A Letter to a Student Who Just Got Into College

Dear High School Senior,

CONGRATULATIONS! You recently got into college or will get into college soon, and that is totally awesome. You are probably feeling elated, but it’s also ok to be scared of what’s to come and confused about what to do next. All of high school can feel like a build-up to this moment, and now it’s here, and you still have to go to class. Weird, right?

Alongside getting a driver’s license, getting into college is one of the first really “adult” moments in many kid’s lives. It feels heavy, and there’s a lot of responsibility. So are you an adult now? No. Do you have to suddenly be completely independent and stop leaning on people for support? Absolutely not.

We’re going to let you in on a little secret: we all (seriously, ALL, no matter what age, this probably includes your parents) struggle with what it means to be an adult, and we all have days when we feel like we’re faking it. So don’t pressure yourself to suddenly live up to an idea of adulthood that doesn’t even really exist. Do you have more responsibilities? Yes. But you also still have the support system, whether it’s family, friends, or people at school, that got you from a young and awkward high school freshman to a college-bound senior.

If you got into your dream school, wonderful. If you didn’t, that’s OK. An education is what you make of it. There are brilliant people on every campus (seriously), and your job will be to find them. You will be able to surround yourself with good friends and caring (but challenging) professors who are what make a college experience—not the name printed on the sweatshirt. Finding those people comes later, though, so what do you do now?

Well, the number one thing is to not be an idiot. Don’t take acceptances as an excuse to let your grades plummet (but a small slip won’t kill you), and don’t take advantage of the pressure being off to the point where you get yourself into trouble. Remember that college isn’t non-stop year-round, so you will come home, you will run into people you know now even if you haven’t kept in touch, and they will remember those dumb things you did your senior spring. The best way to avoid this embarrassment is to not do those dumb things in the first place. Don’t burn bridges, don’t hurt people you care about, and don’t take enjoying yourself too far.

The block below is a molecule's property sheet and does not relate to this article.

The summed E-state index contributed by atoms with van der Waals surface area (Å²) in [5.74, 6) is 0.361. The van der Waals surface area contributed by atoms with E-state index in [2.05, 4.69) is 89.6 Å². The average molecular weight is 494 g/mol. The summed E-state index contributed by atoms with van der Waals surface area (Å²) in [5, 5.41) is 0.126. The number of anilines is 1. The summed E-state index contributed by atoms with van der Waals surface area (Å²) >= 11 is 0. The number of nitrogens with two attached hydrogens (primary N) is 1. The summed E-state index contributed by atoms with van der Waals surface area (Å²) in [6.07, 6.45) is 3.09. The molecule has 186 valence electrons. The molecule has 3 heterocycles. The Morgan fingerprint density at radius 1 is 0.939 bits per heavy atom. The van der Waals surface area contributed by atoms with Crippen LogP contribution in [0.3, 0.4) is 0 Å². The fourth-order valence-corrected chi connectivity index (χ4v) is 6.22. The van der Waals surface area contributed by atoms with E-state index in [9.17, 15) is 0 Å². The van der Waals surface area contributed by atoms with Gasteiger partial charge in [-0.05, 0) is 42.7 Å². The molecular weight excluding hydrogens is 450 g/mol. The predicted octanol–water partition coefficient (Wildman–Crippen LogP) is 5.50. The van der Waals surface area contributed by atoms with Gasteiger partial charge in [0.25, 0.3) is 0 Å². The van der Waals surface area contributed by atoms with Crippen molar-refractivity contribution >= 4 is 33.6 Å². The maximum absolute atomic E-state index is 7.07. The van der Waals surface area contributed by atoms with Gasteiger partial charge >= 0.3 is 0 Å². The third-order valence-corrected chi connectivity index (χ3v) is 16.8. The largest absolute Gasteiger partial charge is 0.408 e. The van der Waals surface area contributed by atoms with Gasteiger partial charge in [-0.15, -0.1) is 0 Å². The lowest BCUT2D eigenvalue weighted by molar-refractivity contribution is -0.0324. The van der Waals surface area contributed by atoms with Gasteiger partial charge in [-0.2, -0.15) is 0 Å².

Speaking of which, while your grades can slip a little, don’t screw up disciplinarily. Don’t post dumb stuff on instagram, and if you wouldn’t want something live-streamed, don’t do it. There are a lot of ‘don’ts’ in here, so here are some things you should be doing:

  • DO celebrate.
  • DO tell your support system that you love them.
  • DO say thank you to the teachers and members of your school community who helped you.
  • DO remember to be thoughtful towards any friends who are struggling.
  • DO take an interest in what goes into your college experience (yes, that means knowing what it will cost).
  • DO continue to be the awesome kid that made the school you’re going to attend fall in love with you.

Finally, remember that the brain you finish your senior year with is the same brain you’ll start with your freshman fall. So DO stay focused, stay committed, and take care of yourself. You’ve worked so hard to get here, and now you get to enjoy it.

With love,

Caroline Koppelman